How to welcome riders back to trains and buses in Chicago

First, Chicago should create a program of welcoming “transit ambassadors,” modeled after successful programs in other cities.

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Public transit’s recovery from the pandemic “will be a long game,” writes Audrey Wennink of the Metropolitan Planning Council.

Ashlee Rezin Garcia/Sun-Times

If ever there was a time to roll out the welcome mat for public transit, it’s now. Recovery from the pandemic will be a long game; it could take years. And we agree with Laura Washington, who wrote in an April 3 column that we, the residents of the Chicago area, need to “do our part to save public transit.”

But that alone won’t fix declining ridership. We need transit agencies to make the option of transit very attractive. Substantial federal COVID-19 relief funding has given us the resources to juice the process. We need Chicagoans to regain their transit muscle memory quickly.

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First, Chicago should stand up a program of Transit Ambassadors, modeled after programs in other cities. This would be a new team of roving staff who help create a friendly, welcoming presence on Chicago’s transit system.

Transit ambassadors wear uniforms but have no weapons, just a radio to call for support when needed. But the goal is for things not to get to that point. They are the eyes and ears on platforms and trains, identifying and resolving issues quickly, and providing a safe presence. They’ve done this in San Francisco and Boston and people love it. Now is the time to stand up such a program to encourage Chicago’s transition back to frequent transit rides.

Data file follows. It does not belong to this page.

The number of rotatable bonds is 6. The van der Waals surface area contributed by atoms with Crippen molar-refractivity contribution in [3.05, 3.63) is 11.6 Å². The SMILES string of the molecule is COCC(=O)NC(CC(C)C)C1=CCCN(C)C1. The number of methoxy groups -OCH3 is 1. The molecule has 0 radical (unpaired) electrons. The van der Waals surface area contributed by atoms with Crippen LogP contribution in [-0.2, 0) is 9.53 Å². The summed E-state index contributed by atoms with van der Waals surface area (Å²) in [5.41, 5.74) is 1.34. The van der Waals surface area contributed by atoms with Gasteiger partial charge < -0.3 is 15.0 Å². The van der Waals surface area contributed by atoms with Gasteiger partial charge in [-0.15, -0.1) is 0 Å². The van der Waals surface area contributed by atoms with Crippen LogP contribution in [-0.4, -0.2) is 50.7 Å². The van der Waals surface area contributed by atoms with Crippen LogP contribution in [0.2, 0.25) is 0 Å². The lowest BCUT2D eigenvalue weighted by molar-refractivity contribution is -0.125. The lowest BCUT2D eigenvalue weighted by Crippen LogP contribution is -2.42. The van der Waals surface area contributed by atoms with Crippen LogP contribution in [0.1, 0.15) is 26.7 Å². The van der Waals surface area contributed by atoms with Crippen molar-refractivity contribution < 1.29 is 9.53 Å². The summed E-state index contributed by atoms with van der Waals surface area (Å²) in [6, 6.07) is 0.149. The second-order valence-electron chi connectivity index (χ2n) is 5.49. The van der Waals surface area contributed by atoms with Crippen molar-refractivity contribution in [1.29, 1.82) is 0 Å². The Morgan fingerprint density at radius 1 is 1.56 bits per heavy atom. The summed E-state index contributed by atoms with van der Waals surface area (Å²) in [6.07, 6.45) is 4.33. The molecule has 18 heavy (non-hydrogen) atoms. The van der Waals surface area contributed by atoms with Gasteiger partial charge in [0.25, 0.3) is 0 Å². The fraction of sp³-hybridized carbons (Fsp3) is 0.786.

In addition, a “Welcome Back” campaign could include a temporary program of sharply discounted monthly, weekly or even daily passes over the next few months — that’s what COVID relief funds are for. The theory of transit passes is that once they are in your pocket, each ride feels free and creates an incentive to ride a lot. Remember how much fun it is to whiz through Chicago on the train? We need short-term incentives that entice riders to resume their transit lifestyles.

The campaign should also include continuous communications on social media and everywhere. Riders want to hear how much transit agencies love them and about everything that’s being done to lure them back. Let’s ride!

Audrey Wennink, director of transportation, Metropolitan Planning Council

CTU at it again

Ahh, what do you know, the Chicago Teachers Union is preparing to walk out again. But remember, it’s all for the children. Rinse and repeat.

William Choslovsky, Local School Council member, Lincoln Park High School

Perils of rent control

The Sun-Times has published several op-eds supporting rent control. And, indeed, rent control is a wonderful idea if one’s goal is limit available housing and to interject subjective factors in the allocation of the limited housing supply.

Economics predicts and history proves beyond a shadow of doubt that price controls will be a strong disincentive to building new housing and rehabbing old housing, with the result that there will be fewer available homes.

Moreover, with prospective owners and renters not permitted to bid for available housing, non-economic criteria will be used to allocate housing, which inevitably will lead to claims that there is discrimination afoot.

Those who advocate for rent controls apparently do not know or understand the phrase, “The best solution for high prices is high prices.”

William P. Gottschalk, Lake Forest

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